We all know how much community support Wartell was given in his attempt to be granted just two more years to guide IPFW through its 50th anniversary celebration, an honor that I believe he so richly deserved. Students, faculty, politicians, business leaders, and others all came to Wartell's defense. In fact if there was any organized group opposing the extension of his contract, it never came to my attention.
Francisco dissects what went wrong and what could have been.
"If all went as expected, the 50-year history of Fort Wayne’s regional campus would end with an account of Wartell’s impending retirement from IPFW, noting that he led the university to its milestone anniversary and was preparing to hand it off to a successor. But Wartell and the university became victims of poor timing when Purdue President France Córdova’s five-year contract neared its expiration and pressure reportedly grew not to extend her tenure. The fact that she would turn 65 shortly after her term ended was a convenient excuse for replacing Córdova.
Wartell, however, was turning 65 in October. Purdue’s outdated and wrongheaded retirement policy requires top administrators to retire at the end of the fiscal year in which they turn 65. The trustees could have handled the situation deftly by announcing his tenure would be extended through IPFW’s anniversary commemoration in 2014. That would allow the new leader on the West Lafayette campus to have the final word on the regional campus appointment. There certainly was precedent for allowing an administrator to stay on the job. Purdue has granted exceptions seven times since 1996, including extensions for Presidents Steven Beering and Martin Jischke, and Purdue-North Central Chancellor Dale Alspaugh.
Instead, the trustees – at least three of them septuagenarians – stuck with the mandatory age 65 retirement rule and pushed ahead with a chancellor search process that ended in the selection of 64-year-old Vicky Carwein, chancellor of the 1,500-student Washington State Universities Tri Cities campus in Richland, Wash. Only the trustees seemed to think it wasn’t suspicious to push out a popular 65-year-old leader in favor of a 64-year-old, even as board vice chairman Thomas Spurgeon insisted Wartell wasn’t forced to retire for performance issues.
Carwein’s academic and administrative record is strong, but several IPFW observers suggest she’s been set up to fail.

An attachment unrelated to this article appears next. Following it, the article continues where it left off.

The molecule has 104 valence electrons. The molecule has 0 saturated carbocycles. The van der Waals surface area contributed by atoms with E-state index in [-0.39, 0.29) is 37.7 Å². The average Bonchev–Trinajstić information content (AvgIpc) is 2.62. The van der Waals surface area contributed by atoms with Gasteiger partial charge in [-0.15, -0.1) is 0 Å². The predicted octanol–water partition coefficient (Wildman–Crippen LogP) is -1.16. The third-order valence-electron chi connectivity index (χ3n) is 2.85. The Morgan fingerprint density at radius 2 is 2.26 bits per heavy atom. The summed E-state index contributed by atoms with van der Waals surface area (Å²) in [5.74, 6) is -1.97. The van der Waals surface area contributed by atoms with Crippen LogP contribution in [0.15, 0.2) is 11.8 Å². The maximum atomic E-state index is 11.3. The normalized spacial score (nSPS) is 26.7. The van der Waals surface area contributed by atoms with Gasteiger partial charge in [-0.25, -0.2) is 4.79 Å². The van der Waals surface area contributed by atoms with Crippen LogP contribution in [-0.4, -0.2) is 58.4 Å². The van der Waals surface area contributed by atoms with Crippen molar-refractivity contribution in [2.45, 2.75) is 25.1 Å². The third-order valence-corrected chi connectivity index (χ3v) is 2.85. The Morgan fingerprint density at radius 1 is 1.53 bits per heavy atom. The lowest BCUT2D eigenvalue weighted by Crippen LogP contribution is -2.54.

'It’s a real slap in our face to bring in a 64-year-old woman – because, you know damn well they are going to turn around and this is going to be a revolving door for chancellors,' said Frank V. Paladino, professor and chairman of the IPFW biology department and member of a committee that reviewed Wartell’s performance just two years ago. 'If you refer to a corporate model, you don’t take one of the CEOs of your branch corporations who has doubled the enrollment, doubled the revenue and increased the plant size and then go ahead and replace him and bring in somebody who’s one year younger than him.'
'I don’t know the woman – I think she could be wonderful, fabulous, great, and I’m looking forward to working with her – but you don’t do that. It’s a slap in the face to us by the board of trustees and it’s a slap in the face to the Fort Wayne community. Because what they are doing is saying that Fort Wayne is not important – we don’t want you to have the long-term leadership and stability that’s good for a university.'
Susan Hannah, who stepped down as vice chancellor of academic affairs in 2008 but continues to teach in the political science department, praised Purdue’s choice of a woman as chancellor but said the trustees have made it difficult for her to succeed.
I don't know Vicky Carwein. All of this should be no reflection on her. I think we all hope and expect that she will do a wonderful job building on Mike Wartell's accomplishments as IPFW Chancellor for 19 years.
I believe that nobody is indispensable or irreplaceable. But this entire matter could have been handled so much better by allowing Wartell to stay the two additional years as he wished during which a successor could have been named with the cooperation of a new Purdue President (whom we know now will be Mitch Daniels) to work with him in a smooth transition to a new chancellor whom we could expect to direct IPFW into the next decade and beyond.
Point of pride | The Journal Gazette